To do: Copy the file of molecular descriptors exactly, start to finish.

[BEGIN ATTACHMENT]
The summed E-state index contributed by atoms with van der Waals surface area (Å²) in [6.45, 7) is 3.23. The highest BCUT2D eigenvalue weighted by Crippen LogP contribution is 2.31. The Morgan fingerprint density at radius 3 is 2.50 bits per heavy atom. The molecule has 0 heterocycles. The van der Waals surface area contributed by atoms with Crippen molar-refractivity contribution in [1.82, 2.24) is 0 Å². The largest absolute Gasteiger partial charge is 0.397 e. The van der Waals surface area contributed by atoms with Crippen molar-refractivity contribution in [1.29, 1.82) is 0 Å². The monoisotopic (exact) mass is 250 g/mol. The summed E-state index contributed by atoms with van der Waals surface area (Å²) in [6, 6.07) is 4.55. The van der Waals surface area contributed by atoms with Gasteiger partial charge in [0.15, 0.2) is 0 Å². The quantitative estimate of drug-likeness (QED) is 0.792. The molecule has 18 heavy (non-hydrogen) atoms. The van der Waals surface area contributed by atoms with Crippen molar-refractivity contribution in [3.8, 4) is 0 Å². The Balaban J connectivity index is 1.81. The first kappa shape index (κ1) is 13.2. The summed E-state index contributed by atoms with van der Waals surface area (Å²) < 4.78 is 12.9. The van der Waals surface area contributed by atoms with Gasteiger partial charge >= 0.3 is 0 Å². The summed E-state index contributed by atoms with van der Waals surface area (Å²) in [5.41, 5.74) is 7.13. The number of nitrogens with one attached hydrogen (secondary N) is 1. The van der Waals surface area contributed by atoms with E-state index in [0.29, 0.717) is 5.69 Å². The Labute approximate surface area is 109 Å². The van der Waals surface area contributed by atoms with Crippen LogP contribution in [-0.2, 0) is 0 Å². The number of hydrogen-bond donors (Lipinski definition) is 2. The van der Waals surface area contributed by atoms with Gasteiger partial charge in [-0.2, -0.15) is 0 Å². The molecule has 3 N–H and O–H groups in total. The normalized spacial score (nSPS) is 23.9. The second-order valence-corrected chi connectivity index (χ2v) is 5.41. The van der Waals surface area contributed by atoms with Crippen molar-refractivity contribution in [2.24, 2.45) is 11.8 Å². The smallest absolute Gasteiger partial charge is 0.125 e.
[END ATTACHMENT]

The summed E-state index contributed by atoms with van der Waals surface area (Å²) in [6.45, 7) is 3.23. The highest BCUT2D eigenvalue weighted by Crippen LogP contribution is 2.31. The Morgan fingerprint density at radius 3 is 2.50 bits per heavy atom. The molecule has 0 heterocycles. The van der Waals surface area contributed by atoms with Crippen molar-refractivity contribution in [1.82, 2.24) is 0 Å². The largest absolute Gasteiger partial charge is 0.397 e. The van der Waals surface area contributed by atoms with Crippen molar-refractivity contribution in [1.29, 1.82) is 0 Å². The monoisotopic (exact) mass is 250 g/mol. The summed E-state index contributed by atoms with van der Waals surface area (Å²) in [6, 6.07) is 4.55. The van der Waals surface area contributed by atoms with Gasteiger partial charge in [0.15, 0.2) is 0 Å². The quantitative estimate of drug-likeness (QED) is 0.792. The molecule has 18 heavy (non-hydrogen) atoms. The van der Waals surface area contributed by atoms with Crippen molar-refractivity contribution in [3.8, 4) is 0 Å². The Balaban J connectivity index is 1.81. The first kappa shape index (κ1) is 13.2. The summed E-state index contributed by atoms with van der Waals surface area (Å²) < 4.78 is 12.9. The van der Waals surface area contributed by atoms with Gasteiger partial charge >= 0.3 is 0 Å². The summed E-state index contributed by atoms with van der Waals surface area (Å²) in [5.41, 5.74) is 7.13. The number of nitrogens with one attached hydrogen (secondary N) is 1. The van der Waals surface area contributed by atoms with E-state index in [0.29, 0.717) is 5.69 Å². The Labute approximate surface area is 109 Å². The van der Waals surface area contributed by atoms with Crippen LogP contribution in [-0.2, 0) is 0 Å². The number of hydrogen-bond donors (Lipinski definition) is 2. The van der Waals surface area contributed by atoms with Gasteiger partial charge in [-0.2, -0.15) is 0 Å². The molecule has 3 N–H and O–H groups in total. The normalized spacial score (nSPS) is 23.9. The second-order valence-corrected chi connectivity index (χ2v) is 5.41. The van der Waals surface area contributed by atoms with Crippen molar-refractivity contribution in [2.24, 2.45) is 11.8 Å². The smallest absolute Gasteiger partial charge is 0.125 e.